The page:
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Recent data from the Charities Commission demonstrates the huge contribution being made by volunteers across New Zealand says Gillian Peacock, Chairperson of Volunteering NZ.
The data, which comes from returns to the Commission by registered charities and released in April, shows there were about 440,000 volunteers working unpaid in the 17868 charities represented in the report.
“Taking into account these are just part of the 97000 not-for-profit organisations Statistics NZ has indentified, it confirms other research that at least one third of New Zealanders 10 and over are volunteers,” said Gillian Peacock.
She said that the contribution that these volunteers are making is more important than ever and needed to be fully acknowledged during Volunteer Awareness Week 20 - 26 June.
“Over the last 18 months we have all been affected by the global recession; although money is tight, we still see much giving in the form of volunteering,” Gillian Peacock said.
“In hard times communities pull together. I think it also reflects a shift in values, or perhaps a return to our old values. Volunteering benefits communities, organisations and individuals.”
Volunteers come from all backgrounds, ages and ethnicities and there has been a significant increase in younger people volunteering.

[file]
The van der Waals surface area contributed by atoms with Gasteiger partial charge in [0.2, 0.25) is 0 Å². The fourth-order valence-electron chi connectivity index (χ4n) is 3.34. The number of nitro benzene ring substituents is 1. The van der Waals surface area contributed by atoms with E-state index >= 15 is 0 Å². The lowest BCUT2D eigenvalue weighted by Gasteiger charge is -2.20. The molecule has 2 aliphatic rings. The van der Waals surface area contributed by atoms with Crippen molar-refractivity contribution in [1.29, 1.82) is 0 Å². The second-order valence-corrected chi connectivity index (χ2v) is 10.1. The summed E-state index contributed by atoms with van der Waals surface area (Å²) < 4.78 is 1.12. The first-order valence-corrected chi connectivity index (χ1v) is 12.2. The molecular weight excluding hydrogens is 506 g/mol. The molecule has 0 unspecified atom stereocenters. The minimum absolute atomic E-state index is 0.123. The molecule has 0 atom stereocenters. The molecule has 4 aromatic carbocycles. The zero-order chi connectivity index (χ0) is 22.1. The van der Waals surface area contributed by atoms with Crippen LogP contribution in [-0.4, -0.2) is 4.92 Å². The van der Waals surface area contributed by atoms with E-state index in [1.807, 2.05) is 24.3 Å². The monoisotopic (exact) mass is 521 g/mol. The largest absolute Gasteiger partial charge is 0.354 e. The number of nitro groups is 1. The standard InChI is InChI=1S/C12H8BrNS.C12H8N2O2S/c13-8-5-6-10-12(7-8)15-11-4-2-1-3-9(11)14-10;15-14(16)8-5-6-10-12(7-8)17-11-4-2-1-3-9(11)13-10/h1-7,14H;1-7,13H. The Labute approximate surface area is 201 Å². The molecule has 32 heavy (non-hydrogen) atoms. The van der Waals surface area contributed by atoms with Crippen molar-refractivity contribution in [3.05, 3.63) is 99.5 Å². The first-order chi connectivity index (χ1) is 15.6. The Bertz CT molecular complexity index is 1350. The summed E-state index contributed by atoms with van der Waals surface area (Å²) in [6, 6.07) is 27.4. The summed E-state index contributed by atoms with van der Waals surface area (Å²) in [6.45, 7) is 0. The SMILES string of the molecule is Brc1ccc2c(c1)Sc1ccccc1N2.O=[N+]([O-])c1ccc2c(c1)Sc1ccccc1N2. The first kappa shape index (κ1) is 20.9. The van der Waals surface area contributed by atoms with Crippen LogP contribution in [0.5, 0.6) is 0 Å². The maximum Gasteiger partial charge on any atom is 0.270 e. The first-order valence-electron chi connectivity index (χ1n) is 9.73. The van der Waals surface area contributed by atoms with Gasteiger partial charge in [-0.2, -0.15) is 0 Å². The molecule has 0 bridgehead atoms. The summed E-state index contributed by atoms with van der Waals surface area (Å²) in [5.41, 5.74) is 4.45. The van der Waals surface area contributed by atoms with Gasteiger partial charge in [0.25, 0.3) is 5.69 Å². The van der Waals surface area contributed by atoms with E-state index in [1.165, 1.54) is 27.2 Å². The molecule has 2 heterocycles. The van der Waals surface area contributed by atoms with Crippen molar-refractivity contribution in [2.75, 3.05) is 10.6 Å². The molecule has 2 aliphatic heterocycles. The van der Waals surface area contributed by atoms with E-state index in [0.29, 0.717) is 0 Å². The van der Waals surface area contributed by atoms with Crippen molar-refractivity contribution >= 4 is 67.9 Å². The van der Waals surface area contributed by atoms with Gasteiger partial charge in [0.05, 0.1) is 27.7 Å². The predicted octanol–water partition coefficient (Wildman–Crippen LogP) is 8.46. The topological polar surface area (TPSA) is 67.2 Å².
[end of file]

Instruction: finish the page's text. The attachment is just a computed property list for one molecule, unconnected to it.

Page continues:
There are also highly skilled, educated people who, unable to find suitable work, are giving their time to support a charity.
Jacqui Fill from the Cancer Society has noticed this change in the type of people volunteering. “We have had a lot more young people and also baby boomers retiring early in their fifties who now have time to give”, she said.
Wellington City Citizen’s Advice Bureau has also seen an increase in the number of young people volunteering which has been encouraged by Victoria University’s Victoria Plus award given to students who volunteer for good causes.
Although they are not paid, it is essential to treat volunteers as well as paid staff, said Gillian Peacock, who is a HR professional currently contracted to develop volunteer strategies for New Zealand Red Cross. “With increasing numbers of New Zealanders volunteering comes a need to provide satisfying and meaningful volunteering opportunities and experiences,” she said.
Many organisations with volunteer programmes are working on improving their capability in this area and Volunteering NZ is leading a movement to recognise and provide a career path for those who manage volunteers.
“Without effective volunteer managers we would not be able to attract and retain the volunteers who make such a huge difference through their contribution to our communities”, Gillian Peacock said.
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